Physical inactivity is the fourth leading global risk for mortality in the world (1). Urbanization, the increase in passive modes of transport, and the increase in sedentary behavior during occupational and leisure activities are some of the reasons pointed out for the global increase in physical inactivity. Office workers, also referred to as white-collar workers, are particularly susceptible to a sedentary lifestyle as their work requires long, and uninterrupted periods of sitting (2, 3). Prolonged sitting periods often lead to neck-, lower back- and shoulder pain (4, 5), with the prevalence of musculoskeletal symptoms among office workers being above 63% (5). Although some of these conditions are temporary, they often lead to chronicity and consequent socio-economic burden (6). Studies in physical activity patterns suggest that office workers, and in particular high-educated individuals, often fit a weekend warrior profile (7–9), characterized by trying to compensate for the low physical activity during the workdays with high engagement in moderate-to-vigorous physical activity during non-work days (7). While some studies report that compiling all the exercise activities in 1–2 sessions a week may be sufficient to reduce all-cause mortality (10, 11), it remains unclear whether such exercise sessions can reverse the damage caused by long periods of sitting (12). In this line, many strategies to promote health and wellbeing among office workers target the disruption of long sitting periods at the office and the promotion of short sessions of light physical activity. While some of these interventions focus on workstation adaptation (e.g. (13, 14)), counseling sessions with coaches (e.g. (15)), or promote more sit-to-stand variation (e.g. (13)), a growing number of technology-based interventions, also called eHealth or digital health interventions, is being developed to promote breaks in sedentary behavior among office workers (e.g. (16, 17)). However, current interventions targeting the promotion of physical activity and interruption of inactivity among office workers do not consider situations of flexible work (i.e., working partly from home). As an example, while interventions at the workplace can rely on the role of peer pressure – for example by promoting walking-meetings or collective lunch walks – when working from home the individuals need to find the motivation themselves to incorporate active breaks in their daily work.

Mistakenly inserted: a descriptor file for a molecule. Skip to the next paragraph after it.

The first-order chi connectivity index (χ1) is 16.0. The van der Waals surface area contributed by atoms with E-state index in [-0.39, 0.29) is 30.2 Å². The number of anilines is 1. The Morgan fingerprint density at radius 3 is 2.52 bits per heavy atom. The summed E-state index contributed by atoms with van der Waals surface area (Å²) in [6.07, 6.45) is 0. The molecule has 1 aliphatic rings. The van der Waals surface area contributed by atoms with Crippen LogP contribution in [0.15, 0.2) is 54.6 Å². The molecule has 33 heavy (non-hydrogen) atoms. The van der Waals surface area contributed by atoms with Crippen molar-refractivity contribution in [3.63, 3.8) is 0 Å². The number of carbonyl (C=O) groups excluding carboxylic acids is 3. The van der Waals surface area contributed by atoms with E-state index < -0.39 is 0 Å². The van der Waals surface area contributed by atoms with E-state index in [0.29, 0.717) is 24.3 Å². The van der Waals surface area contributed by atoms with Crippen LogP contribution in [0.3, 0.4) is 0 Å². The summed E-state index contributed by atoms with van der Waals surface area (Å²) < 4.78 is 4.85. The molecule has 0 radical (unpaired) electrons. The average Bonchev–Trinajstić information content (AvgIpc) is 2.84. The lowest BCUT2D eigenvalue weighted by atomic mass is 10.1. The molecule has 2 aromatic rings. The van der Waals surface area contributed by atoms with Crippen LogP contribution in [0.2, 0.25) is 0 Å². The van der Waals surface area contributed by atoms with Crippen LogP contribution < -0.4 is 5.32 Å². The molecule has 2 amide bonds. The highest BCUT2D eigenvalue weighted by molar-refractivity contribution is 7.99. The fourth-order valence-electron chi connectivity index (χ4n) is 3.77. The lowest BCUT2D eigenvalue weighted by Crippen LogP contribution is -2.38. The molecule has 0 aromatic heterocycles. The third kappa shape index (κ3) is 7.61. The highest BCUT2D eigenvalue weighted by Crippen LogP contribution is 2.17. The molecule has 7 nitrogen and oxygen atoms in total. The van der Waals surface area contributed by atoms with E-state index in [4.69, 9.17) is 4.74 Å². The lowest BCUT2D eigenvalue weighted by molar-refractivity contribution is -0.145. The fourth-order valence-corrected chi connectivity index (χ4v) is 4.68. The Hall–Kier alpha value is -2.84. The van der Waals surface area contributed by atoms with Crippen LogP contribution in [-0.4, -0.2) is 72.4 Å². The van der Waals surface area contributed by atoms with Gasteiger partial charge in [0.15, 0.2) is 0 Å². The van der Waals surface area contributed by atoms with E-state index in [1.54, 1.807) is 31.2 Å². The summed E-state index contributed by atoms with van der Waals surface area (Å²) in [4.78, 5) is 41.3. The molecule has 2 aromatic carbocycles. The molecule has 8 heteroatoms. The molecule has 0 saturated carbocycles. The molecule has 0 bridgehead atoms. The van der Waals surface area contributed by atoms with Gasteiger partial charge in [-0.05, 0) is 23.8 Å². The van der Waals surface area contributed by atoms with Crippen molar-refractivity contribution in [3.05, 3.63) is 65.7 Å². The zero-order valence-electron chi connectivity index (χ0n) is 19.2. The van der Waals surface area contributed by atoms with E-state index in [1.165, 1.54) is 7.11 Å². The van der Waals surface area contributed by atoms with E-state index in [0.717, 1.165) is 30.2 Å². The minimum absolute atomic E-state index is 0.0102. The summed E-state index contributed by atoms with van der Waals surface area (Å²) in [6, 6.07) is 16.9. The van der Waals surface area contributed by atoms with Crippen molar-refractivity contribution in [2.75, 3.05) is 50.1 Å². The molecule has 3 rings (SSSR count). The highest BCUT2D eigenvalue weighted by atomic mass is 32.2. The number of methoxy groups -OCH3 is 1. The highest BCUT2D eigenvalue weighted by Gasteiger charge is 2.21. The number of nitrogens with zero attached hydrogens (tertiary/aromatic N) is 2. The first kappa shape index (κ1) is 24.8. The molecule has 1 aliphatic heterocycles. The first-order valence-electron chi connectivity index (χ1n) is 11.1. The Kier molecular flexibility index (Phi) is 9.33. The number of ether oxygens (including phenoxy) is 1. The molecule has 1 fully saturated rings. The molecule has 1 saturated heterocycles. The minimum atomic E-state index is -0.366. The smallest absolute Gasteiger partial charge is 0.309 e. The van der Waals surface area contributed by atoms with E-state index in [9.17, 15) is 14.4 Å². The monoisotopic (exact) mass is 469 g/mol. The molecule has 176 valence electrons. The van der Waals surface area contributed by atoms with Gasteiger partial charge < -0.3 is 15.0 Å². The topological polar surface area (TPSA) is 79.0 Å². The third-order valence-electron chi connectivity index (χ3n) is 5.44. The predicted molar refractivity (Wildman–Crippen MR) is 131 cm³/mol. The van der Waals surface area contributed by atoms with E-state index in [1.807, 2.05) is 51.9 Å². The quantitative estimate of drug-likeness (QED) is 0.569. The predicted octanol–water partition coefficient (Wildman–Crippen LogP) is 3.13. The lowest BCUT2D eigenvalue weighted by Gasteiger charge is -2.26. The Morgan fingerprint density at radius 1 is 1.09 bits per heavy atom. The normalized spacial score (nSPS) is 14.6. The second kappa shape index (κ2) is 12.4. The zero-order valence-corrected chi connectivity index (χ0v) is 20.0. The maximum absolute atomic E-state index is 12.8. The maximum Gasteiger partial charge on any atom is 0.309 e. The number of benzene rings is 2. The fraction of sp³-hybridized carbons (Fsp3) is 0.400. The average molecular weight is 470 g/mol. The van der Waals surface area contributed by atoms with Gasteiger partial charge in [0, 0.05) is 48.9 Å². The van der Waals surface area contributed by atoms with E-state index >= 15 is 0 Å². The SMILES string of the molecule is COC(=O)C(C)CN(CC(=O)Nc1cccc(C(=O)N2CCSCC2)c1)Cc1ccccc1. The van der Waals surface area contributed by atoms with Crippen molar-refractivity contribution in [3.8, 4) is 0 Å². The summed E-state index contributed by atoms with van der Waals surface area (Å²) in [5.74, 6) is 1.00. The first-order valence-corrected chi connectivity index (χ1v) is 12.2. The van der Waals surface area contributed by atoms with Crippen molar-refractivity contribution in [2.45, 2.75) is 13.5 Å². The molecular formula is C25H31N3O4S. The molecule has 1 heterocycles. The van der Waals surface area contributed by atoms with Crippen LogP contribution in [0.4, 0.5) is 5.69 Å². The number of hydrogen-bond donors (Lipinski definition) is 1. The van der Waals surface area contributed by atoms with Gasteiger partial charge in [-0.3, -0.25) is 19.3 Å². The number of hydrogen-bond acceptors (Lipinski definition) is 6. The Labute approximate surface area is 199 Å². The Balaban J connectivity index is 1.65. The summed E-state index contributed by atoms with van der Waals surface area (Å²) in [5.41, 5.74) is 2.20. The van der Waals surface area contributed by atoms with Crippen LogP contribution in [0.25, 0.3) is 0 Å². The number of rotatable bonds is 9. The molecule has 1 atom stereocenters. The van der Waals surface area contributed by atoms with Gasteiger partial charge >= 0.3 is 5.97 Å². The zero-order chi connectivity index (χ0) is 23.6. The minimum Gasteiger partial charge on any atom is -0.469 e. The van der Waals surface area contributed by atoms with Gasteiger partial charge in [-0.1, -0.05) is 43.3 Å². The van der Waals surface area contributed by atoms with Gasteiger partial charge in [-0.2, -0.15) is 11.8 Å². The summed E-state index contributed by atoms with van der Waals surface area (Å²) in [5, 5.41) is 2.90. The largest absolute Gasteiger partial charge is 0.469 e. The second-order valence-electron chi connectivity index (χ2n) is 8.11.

The COVID-19 outbreak caused abrupt changes in the lifestyle and wellbeing of the global population, also to those who were not infected with the virus. Many countries have required their citizens to stay at home during national lockdowns to minimize the spread of this infectious disease (18). As a consequence, office workers were asked to work from home whenever possible, facilities for sports and exercising were closed, and group activities were canceled. This reduced the opportunity to participate in physical activity and, combined with increased stress and anxiety, favored less active lifestyles (19, 20). However, fitness tracker companies reported an increase in the logging of indoor sport-related activities. For example, one of the global largest producers of activity trackers reported that the number of steps worldwide was reduced by 12% in April 2020 compared to the same month in 2019, but that steps from workout activities were increased by 24% (21). This change in the activity patterns suggests that some individuals have found strategies to be physically active while working remotely.